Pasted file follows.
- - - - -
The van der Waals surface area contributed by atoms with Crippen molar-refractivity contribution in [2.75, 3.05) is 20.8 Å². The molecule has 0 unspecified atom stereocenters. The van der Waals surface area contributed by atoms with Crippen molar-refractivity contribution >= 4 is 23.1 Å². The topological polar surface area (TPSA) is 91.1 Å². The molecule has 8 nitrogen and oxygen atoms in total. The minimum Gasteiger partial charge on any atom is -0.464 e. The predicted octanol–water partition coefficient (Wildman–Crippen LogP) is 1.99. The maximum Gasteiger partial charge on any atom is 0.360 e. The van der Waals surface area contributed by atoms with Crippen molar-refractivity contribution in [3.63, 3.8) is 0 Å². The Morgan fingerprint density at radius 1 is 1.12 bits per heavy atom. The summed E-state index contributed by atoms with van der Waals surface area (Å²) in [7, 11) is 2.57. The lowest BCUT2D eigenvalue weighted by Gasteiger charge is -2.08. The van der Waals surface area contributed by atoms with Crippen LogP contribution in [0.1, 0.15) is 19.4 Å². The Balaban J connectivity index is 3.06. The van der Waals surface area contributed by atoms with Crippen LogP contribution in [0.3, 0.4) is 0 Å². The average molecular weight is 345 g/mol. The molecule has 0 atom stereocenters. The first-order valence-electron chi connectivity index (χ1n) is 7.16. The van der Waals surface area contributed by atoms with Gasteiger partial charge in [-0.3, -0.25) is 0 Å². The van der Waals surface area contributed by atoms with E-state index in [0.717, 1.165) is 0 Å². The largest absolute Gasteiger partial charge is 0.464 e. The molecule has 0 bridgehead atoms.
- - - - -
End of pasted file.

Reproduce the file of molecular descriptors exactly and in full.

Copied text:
The van der Waals surface area contributed by atoms with Crippen molar-refractivity contribution in [2.75, 3.05) is 20.8 Å². The molecule has 0 unspecified atom stereocenters. The van der Waals surface area contributed by atoms with Crippen molar-refractivity contribution >= 4 is 23.1 Å². The topological polar surface area (TPSA) is 91.1 Å². The molecule has 8 nitrogen and oxygen atoms in total. The minimum Gasteiger partial charge on any atom is -0.464 e. The predicted octanol–water partition coefficient (Wildman–Crippen LogP) is 1.99. The maximum Gasteiger partial charge on any atom is 0.360 e. The van der Waals surface area contributed by atoms with Crippen molar-refractivity contribution in [3.63, 3.8) is 0 Å². The Morgan fingerprint density at radius 1 is 1.12 bits per heavy atom. The summed E-state index contributed by atoms with van der Waals surface area (Å²) in [7, 11) is 2.57. The lowest BCUT2D eigenvalue weighted by Gasteiger charge is -2.08. The van der Waals surface area contributed by atoms with Crippen LogP contribution in [0.1, 0.15) is 19.4 Å². The Balaban J connectivity index is 3.06. The van der Waals surface area contributed by atoms with Crippen LogP contribution in [0.3, 0.4) is 0 Å². The average molecular weight is 345 g/mol. The molecule has 0 atom stereocenters. The first-order valence-electron chi connectivity index (χ1n) is 7.16. The van der Waals surface area contributed by atoms with Gasteiger partial charge in [-0.3, -0.25) is 0 Å². The van der Waals surface area contributed by atoms with E-state index in [0.717, 1.165) is 0 Å². The largest absolute Gasteiger partial charge is 0.464 e. The molecule has 0 bridgehead atoms.